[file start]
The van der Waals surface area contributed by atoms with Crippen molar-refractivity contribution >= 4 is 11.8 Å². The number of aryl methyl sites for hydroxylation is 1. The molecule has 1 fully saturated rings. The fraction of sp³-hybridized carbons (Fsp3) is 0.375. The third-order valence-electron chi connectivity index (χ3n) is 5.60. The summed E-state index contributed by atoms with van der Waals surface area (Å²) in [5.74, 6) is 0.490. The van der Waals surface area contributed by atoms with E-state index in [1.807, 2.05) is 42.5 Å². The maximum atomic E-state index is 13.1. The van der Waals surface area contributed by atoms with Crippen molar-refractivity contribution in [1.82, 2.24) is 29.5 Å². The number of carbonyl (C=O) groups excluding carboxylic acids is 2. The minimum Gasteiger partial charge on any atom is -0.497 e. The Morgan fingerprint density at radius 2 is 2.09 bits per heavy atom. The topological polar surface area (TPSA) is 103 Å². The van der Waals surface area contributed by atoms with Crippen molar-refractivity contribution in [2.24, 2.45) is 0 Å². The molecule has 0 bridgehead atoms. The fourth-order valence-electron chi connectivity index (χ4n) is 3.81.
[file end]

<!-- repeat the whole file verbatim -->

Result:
The van der Waals surface area contributed by atoms with Crippen molar-refractivity contribution >= 4 is 11.8 Å². The number of aryl methyl sites for hydroxylation is 1. The molecule has 1 fully saturated rings. The fraction of sp³-hybridized carbons (Fsp3) is 0.375. The third-order valence-electron chi connectivity index (χ3n) is 5.60. The summed E-state index contributed by atoms with van der Waals surface area (Å²) in [5.74, 6) is 0.490. The van der Waals surface area contributed by atoms with E-state index in [1.807, 2.05) is 42.5 Å². The maximum atomic E-state index is 13.1. The van der Waals surface area contributed by atoms with Crippen molar-refractivity contribution in [1.82, 2.24) is 29.5 Å². The number of carbonyl (C=O) groups excluding carboxylic acids is 2. The minimum Gasteiger partial charge on any atom is -0.497 e. The Morgan fingerprint density at radius 2 is 2.09 bits per heavy atom. The topological polar surface area (TPSA) is 103 Å². The van der Waals surface area contributed by atoms with Crippen molar-refractivity contribution in [2.24, 2.45) is 0 Å². The molecule has 0 bridgehead atoms. The fourth-order valence-electron chi connectivity index (χ4n) is 3.81.